The new HBO documentary series, "The Jinx: The Life and Deaths of Robert Durst," comes from filmmaker Andrew Jarecki. It investigates the possible murders committed by Robert Durst — a member of a prominent New York real estate dynasty. But "The Jinx" is not the first project Jarecki has made about this troubled man, who at times has lived under assumed identities — including that of a mute woman.
Jarecki’s 2010 feature film, “All Good Things,” was largely based on Durst's life. His first wife, Kathy, went missing in 1982 and Durst was a suspect in her disappearance. The case remains unsolved. Meanwhile, Durst would go on to be accused of two other murders. While making "All Good Things," Jarecki tried to reach Durst, but it wasn't until he'd finished the film that he heard from him. That call became the genesis of "The Jinx."
The Frame's host, John Horn, spoke with Jarecki from his home in New York.
How did you react when Robert Durst actually called you?
My first reaction was to think, If he's prepared to be interviewed, I've got to interview him. It didn't occur to me to really think through whether we were making a film from it or really just an interview. I thought, Well, I'll interview him and we'll put it on television, and that will be the piece.
And then I ended up showing it to Diane Sawyer, who — along with her late husband, Mike Nichols — had been a great adviser to me. We sat in their apartment and I showed them 45 minutes of a cut-down version of the Bob interview, and she said, "I can't stop watching this guy."
Later, we realized that we had so much material and that our research had taken us in so many new directions that we had to let it be longer. It just wasn't fitting for it to be cut down to a film, even at four hours.
You had obviously thought about Robert and this case for a number of years, but when you actually met him did it change your perception of who he was?
It changed my perception a lot. Bob is a surprise when you meet him, because he's incredibly polite, he's well-educated, well-spoken and quite rational. He's not like everyone else, and his answers are not the same as the ones you get from everybody else, and you become used to that.
It's very compelling when you're going through the process, because he's got dozens of things to say that are unexpected; every time I think I know the answer to a question, I get a different answer.
You had made "All Good Things" and you had put that behind you. When you were talking to him, did you start thinking about how you made that film and whether you got things right? Or are you able to keep the two projects separate?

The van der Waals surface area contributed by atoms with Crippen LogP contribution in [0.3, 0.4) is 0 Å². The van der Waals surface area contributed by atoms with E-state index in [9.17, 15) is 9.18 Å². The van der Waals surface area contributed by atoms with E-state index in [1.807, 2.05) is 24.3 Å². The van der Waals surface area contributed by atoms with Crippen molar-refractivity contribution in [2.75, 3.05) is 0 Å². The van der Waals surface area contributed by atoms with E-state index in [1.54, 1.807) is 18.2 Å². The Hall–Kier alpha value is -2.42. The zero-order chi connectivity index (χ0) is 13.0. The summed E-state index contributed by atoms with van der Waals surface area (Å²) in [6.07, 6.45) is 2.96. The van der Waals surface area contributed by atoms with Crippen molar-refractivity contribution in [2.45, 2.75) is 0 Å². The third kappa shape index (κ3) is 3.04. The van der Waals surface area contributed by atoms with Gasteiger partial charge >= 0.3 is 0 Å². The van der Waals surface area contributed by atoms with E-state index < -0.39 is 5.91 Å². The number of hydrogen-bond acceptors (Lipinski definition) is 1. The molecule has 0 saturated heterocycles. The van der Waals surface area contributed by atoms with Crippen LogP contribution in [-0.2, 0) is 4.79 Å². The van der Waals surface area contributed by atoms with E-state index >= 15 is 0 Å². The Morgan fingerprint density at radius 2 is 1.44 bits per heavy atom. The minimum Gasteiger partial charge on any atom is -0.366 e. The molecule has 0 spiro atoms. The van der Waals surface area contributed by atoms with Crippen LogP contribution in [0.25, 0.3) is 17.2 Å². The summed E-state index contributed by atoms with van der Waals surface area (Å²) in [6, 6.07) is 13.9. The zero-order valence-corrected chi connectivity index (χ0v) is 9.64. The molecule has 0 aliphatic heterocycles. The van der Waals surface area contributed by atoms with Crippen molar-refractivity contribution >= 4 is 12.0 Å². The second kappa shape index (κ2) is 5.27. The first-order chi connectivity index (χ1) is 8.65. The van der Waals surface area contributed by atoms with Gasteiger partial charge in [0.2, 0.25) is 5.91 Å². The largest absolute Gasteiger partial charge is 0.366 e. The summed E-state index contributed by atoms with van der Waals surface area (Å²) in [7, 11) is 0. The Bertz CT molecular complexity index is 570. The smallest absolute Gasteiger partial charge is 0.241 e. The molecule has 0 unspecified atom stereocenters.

That's an interesting question. I had a very salient experience at the beginning, when I first decided that we would sit down and do an interview. I thought, It's going to be awkward to sit down with him for the first time. Why don't we start by going to a recording studio and doing an audio commentary for the DVD of "All Good Things?" That would be an interesting warm-up.
So we went to this recording studio and met him for the first time after a quick breakfast. We sat down and started talking about the film as it started playing, and as it was playing there were plenty of innocuous moments when he would say, "Oh, that's very much like what my house was like when I was growing up," or, "You really captured that moment at my birthday party." That was all fine.
But I knew that we were heading for a scene that's quite violent, where Ryan [Gosling], in the character of Bob, comes into the house where they're having a party for Kathy. He's angry it's taking too long, and he walks across the floor in front of her whole family and drags her out of the house by her hair. And this was the first moment that violence enters their relationship in a visible way.
I was nervous because I thought, It's easy for him to comment about little things, but what's he going to do when we get to this part? As we got closer to it, I got more nervous. And then suddenly the scene's up and he says, "Oh, I've heard this described a few ways." And I said, "Alright, how have you heard this described?"
"In one version," he says, "I walk in the house, I bound across the living room and I drag her out of the house by her hair. And in another version I yank her by the hair and a big chunk comes out." There was a long pause, and then he said, "Either one of those is pretty close."
But he's talking about those scenarios as if he wasn't there, as if it's been recounted to him like he wasn't the actual participant.